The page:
One of the most striking things about these hand-crafted wooden stools, chairs, benches and tables is
just how geometric they are. We tend to imagine log construction and natural wood furniture as organic, defying rigid angles and smooth curves unlike more finished materials.
This set of alder-branch furniture objects by Brent Comber is compelling in part precisely because of this contrast between exactitude and natural variegation. By cutting cleanly across each surface, the visual qualities of the wood (particularly the contrasting dark bark and light log interior) stand out all the more clearly along the sides and top.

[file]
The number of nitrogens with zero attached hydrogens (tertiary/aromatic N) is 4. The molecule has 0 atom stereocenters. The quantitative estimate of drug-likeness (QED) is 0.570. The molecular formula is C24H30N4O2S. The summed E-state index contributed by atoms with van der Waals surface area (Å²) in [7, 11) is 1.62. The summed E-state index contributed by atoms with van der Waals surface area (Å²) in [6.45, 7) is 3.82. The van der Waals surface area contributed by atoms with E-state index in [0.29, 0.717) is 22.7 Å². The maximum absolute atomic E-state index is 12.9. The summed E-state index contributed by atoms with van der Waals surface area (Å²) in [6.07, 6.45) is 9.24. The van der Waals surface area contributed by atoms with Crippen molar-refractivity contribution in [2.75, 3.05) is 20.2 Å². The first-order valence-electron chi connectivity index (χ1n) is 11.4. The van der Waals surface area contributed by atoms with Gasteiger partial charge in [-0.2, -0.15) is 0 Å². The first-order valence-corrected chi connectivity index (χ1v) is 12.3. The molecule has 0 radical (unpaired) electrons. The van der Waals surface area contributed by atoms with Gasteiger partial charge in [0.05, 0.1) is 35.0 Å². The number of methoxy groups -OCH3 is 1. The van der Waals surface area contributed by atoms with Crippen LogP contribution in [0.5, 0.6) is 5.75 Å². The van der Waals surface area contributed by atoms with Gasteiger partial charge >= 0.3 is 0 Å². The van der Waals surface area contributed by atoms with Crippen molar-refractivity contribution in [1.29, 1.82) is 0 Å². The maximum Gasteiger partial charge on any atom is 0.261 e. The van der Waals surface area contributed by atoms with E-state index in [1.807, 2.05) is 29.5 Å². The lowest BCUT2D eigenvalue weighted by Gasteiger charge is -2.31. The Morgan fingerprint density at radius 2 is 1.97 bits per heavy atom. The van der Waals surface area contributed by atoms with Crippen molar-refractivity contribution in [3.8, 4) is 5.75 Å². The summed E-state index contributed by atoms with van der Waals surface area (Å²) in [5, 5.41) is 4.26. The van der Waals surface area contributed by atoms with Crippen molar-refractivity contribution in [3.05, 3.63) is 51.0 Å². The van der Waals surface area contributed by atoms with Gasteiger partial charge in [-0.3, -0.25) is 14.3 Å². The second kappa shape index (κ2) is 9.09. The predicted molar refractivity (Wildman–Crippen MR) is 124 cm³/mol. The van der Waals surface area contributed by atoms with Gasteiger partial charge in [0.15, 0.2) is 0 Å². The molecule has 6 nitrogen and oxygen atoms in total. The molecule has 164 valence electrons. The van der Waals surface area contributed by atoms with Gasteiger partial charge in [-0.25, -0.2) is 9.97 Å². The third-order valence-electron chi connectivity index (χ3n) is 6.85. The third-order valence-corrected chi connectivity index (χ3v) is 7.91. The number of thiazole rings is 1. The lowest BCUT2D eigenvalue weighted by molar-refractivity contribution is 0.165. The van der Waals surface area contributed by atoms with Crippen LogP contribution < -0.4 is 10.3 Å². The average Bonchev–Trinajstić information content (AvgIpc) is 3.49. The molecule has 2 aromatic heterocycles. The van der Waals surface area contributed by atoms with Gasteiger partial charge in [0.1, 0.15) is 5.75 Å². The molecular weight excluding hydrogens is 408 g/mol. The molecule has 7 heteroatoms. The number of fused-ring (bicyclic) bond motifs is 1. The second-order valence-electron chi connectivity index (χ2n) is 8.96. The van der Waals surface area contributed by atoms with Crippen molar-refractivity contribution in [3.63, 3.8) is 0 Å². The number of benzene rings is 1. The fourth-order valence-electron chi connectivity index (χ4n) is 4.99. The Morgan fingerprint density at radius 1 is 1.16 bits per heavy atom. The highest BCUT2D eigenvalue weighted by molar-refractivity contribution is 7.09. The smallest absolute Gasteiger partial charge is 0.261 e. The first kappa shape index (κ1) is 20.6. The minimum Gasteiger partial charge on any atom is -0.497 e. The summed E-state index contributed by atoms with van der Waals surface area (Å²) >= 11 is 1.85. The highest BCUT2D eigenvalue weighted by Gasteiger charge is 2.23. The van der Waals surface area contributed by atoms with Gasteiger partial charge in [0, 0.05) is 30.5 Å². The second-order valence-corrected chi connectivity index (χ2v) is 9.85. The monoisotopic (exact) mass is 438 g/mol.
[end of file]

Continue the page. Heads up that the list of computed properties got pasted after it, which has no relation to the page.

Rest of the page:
As a result of the simple geometric shapes of the objects themselves and the repetitive use of mainly one material, there is a distinctly minimalist modern feel to each work although the use of wood is structurally simple, traditional and conventional. The selection of mostly scrap wooden pieces makes them sustainable as well.
Put in both classic and contemporary spaces, his versatile works of private and commercial art and furniture have a way to crossing between worlds – seeming at once cutting-edge (no pun intended) but also somehow distinctly classic and almost antique depending upon what surrounds them.